O'Reilly Media's Web 2.0 Summit, which took place over the last few days in San Francisco, got me thinking, why is the web still only in version 2.0? Tim O'Reilly himself coined the phrase Web 2.0 back in 2004 for his first conference of the same name. It was defined by an evolution in front end technologies like AJAX and bubble letters, back-end technologies like web services and RSS feeds, and business models like crowdsourcing and software as a service.
So given that we're 6 years in to Web 2.0, when will we get to Web 3.0? The answer is never. No one will ever start calling it Web 3.0. For one thing, it's not catchy. Web 2.0 has a certain ring to it that Web 3.0 doesn't. Also, I think it will be difficult for people to come to a consensus on when technologies have evolved enough to move to a new version number. Web 2.0 was coined by a single person. Web 3.0 would have to be more organic. We much more likely to describe future "versions" of the web in descriptive phrases rather than numbers.
Tim Berners-Lee has always been against this nomenclature anyway. His alternative to "Web 2.0" was the "Read/Write Web," because of the way in which users became empowered to contribute en masse to the data on the internet. And in 2006, when asked what Web 3.0 would be, he said that a component of it would be "The Semantic Web," or "a web of data that can be processed directly and indirectly by machines." In other words, a web in which the machines can glean meaning from the data, in addition to simply manipulating it.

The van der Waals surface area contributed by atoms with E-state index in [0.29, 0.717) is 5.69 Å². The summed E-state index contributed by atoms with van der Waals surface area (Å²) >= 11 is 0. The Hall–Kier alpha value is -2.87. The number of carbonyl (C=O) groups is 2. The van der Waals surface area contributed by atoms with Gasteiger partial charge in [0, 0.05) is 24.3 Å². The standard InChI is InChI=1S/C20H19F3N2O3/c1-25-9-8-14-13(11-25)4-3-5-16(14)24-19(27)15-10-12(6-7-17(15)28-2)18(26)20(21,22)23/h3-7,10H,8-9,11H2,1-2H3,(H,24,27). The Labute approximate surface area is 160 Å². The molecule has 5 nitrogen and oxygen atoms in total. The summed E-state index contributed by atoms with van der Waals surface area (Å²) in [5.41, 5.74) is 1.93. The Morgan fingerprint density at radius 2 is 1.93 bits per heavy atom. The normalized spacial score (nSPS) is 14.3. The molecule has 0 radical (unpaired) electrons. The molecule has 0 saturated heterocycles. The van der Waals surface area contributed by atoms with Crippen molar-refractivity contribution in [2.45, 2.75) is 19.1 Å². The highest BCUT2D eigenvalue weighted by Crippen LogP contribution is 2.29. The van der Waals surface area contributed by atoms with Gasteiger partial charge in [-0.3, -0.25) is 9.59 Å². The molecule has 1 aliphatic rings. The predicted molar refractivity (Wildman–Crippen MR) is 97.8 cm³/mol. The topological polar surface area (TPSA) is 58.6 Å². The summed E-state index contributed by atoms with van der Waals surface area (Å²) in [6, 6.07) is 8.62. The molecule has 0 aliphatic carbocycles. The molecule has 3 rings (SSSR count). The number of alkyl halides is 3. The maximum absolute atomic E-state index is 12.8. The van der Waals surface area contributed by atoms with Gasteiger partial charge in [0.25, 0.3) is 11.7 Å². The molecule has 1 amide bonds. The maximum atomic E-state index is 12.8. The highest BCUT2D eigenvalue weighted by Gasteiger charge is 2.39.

But I would argue that we are already at the next evolution of the web, and yet it's not about semantics. It's about context. This new phase of the web has largely been catalyzed by two breakthroughs: advances in the power and reach of mobile computing, as well as what Mark Zuckerberg calls "the social graph." Both of these lend not meaning but context to data, and that is a very powerful thing.
Mobile devices can contextualize data around locations, photos, video, and audio (among other things). And of course the social graph connects data to people. The "Internet of Things," as it continues to grow, will increasingly connect data to objects (shall we call it the "object graph?"). Although context is a step in the direction of semantics, we are still a ways away from getting machines to the point where they can interpret meaning from this data.
Indeed the "web" isn't even about machines anymore. What was once a network of machines connected by wires is now a network of people, places and things connected by context. There is a new network growing atop the old.
Perhaps the semantic web will come in version 4.0 (although we still won't call it that). But I think the best characterization of the most recent evolution of the web is the "Contextual Web" (I am not the first to call it such). Twitter, Facebook, Foursquare, the iPhone, Android, and many other prominent technologies can fall under this term, and I think it best describes the current proliferation of mobile and social technology that is spawning so many new and interesting businesses.